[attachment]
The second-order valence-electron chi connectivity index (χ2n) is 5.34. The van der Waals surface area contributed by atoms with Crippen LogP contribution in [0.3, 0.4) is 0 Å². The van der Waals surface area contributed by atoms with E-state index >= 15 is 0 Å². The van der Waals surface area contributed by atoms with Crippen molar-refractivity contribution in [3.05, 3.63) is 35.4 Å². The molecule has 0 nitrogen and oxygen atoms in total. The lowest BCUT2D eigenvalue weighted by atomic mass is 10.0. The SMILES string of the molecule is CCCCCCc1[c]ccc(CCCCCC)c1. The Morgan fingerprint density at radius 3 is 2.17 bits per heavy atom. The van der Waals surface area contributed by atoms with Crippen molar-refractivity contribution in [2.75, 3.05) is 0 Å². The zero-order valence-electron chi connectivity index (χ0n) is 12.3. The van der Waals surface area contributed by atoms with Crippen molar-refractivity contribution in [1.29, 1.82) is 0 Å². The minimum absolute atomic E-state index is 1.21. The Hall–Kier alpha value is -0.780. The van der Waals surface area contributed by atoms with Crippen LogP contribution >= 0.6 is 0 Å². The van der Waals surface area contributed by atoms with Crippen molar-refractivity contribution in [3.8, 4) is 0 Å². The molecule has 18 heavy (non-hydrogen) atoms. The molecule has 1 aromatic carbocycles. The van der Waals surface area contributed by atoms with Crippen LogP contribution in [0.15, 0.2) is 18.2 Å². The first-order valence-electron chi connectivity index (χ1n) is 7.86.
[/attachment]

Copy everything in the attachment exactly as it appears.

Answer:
The second-order valence-electron chi connectivity index (χ2n) is 5.34. The van der Waals surface area contributed by atoms with Crippen LogP contribution in [0.3, 0.4) is 0 Å². The van der Waals surface area contributed by atoms with E-state index >= 15 is 0 Å². The van der Waals surface area contributed by atoms with Crippen molar-refractivity contribution in [3.05, 3.63) is 35.4 Å². The molecule has 0 nitrogen and oxygen atoms in total. The lowest BCUT2D eigenvalue weighted by atomic mass is 10.0. The SMILES string of the molecule is CCCCCCc1[c]ccc(CCCCCC)c1. The Morgan fingerprint density at radius 3 is 2.17 bits per heavy atom. The van der Waals surface area contributed by atoms with Crippen molar-refractivity contribution in [2.75, 3.05) is 0 Å². The zero-order valence-electron chi connectivity index (χ0n) is 12.3. The van der Waals surface area contributed by atoms with Crippen molar-refractivity contribution in [1.29, 1.82) is 0 Å². The minimum absolute atomic E-state index is 1.21. The Hall–Kier alpha value is -0.780. The van der Waals surface area contributed by atoms with Crippen LogP contribution >= 0.6 is 0 Å². The van der Waals surface area contributed by atoms with Crippen molar-refractivity contribution in [3.8, 4) is 0 Å². The molecule has 18 heavy (non-hydrogen) atoms. The molecule has 1 aromatic carbocycles. The van der Waals surface area contributed by atoms with Crippen LogP contribution in [0.15, 0.2) is 18.2 Å². The first-order valence-electron chi connectivity index (χ1n) is 7.86.